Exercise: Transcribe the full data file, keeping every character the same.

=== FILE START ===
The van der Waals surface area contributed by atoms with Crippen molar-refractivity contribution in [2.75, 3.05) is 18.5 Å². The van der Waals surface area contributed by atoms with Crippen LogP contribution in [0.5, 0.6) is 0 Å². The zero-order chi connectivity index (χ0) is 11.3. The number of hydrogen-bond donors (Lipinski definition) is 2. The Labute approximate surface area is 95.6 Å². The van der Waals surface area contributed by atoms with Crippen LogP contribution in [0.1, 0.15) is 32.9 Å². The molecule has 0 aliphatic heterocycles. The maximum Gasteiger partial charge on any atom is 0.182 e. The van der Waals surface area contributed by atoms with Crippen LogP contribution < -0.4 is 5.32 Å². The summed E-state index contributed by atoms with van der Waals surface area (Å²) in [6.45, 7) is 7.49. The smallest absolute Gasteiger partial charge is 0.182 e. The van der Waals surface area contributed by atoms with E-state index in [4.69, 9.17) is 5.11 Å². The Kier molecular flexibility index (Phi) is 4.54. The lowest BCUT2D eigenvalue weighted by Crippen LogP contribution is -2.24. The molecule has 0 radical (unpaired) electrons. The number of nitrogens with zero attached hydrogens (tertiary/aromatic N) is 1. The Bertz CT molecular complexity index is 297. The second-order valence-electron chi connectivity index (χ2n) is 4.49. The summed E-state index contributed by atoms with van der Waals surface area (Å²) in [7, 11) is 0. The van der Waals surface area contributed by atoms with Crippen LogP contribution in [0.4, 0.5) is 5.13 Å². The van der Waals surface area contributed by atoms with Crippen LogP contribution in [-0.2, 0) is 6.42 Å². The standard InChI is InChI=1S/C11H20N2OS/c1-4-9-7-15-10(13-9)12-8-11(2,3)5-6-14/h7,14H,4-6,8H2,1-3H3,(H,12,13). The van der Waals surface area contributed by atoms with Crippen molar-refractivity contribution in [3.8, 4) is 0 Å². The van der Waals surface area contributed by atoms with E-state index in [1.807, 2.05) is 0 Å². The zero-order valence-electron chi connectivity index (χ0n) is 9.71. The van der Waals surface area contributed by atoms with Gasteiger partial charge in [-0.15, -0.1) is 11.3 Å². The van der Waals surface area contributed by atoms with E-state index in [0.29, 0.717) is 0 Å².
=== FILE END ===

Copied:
The van der Waals surface area contributed by atoms with Crippen molar-refractivity contribution in [2.75, 3.05) is 18.5 Å². The van der Waals surface area contributed by atoms with Crippen LogP contribution in [0.5, 0.6) is 0 Å². The zero-order chi connectivity index (χ0) is 11.3. The number of hydrogen-bond donors (Lipinski definition) is 2. The Labute approximate surface area is 95.6 Å². The van der Waals surface area contributed by atoms with Crippen LogP contribution in [0.1, 0.15) is 32.9 Å². The molecule has 0 aliphatic heterocycles. The maximum Gasteiger partial charge on any atom is 0.182 e. The van der Waals surface area contributed by atoms with Crippen LogP contribution < -0.4 is 5.32 Å². The summed E-state index contributed by atoms with van der Waals surface area (Å²) in [6.45, 7) is 7.49. The smallest absolute Gasteiger partial charge is 0.182 e. The van der Waals surface area contributed by atoms with E-state index in [4.69, 9.17) is 5.11 Å². The Kier molecular flexibility index (Phi) is 4.54. The lowest BCUT2D eigenvalue weighted by Crippen LogP contribution is -2.24. The molecule has 0 radical (unpaired) electrons. The number of nitrogens with zero attached hydrogens (tertiary/aromatic N) is 1. The Bertz CT molecular complexity index is 297. The second-order valence-electron chi connectivity index (χ2n) is 4.49. The summed E-state index contributed by atoms with van der Waals surface area (Å²) in [7, 11) is 0. The van der Waals surface area contributed by atoms with Crippen LogP contribution in [0.4, 0.5) is 5.13 Å². The van der Waals surface area contributed by atoms with Crippen LogP contribution in [-0.2, 0) is 6.42 Å². The standard InChI is InChI=1S/C11H20N2OS/c1-4-9-7-15-10(13-9)12-8-11(2,3)5-6-14/h7,14H,4-6,8H2,1-3H3,(H,12,13). The van der Waals surface area contributed by atoms with Crippen molar-refractivity contribution in [3.8, 4) is 0 Å². The van der Waals surface area contributed by atoms with E-state index in [1.807, 2.05) is 0 Å². The zero-order valence-electron chi connectivity index (χ0n) is 9.71. The van der Waals surface area contributed by atoms with Gasteiger partial charge in [-0.15, -0.1) is 11.3 Å². The van der Waals surface area contributed by atoms with E-state index in [0.29, 0.717) is 0 Å².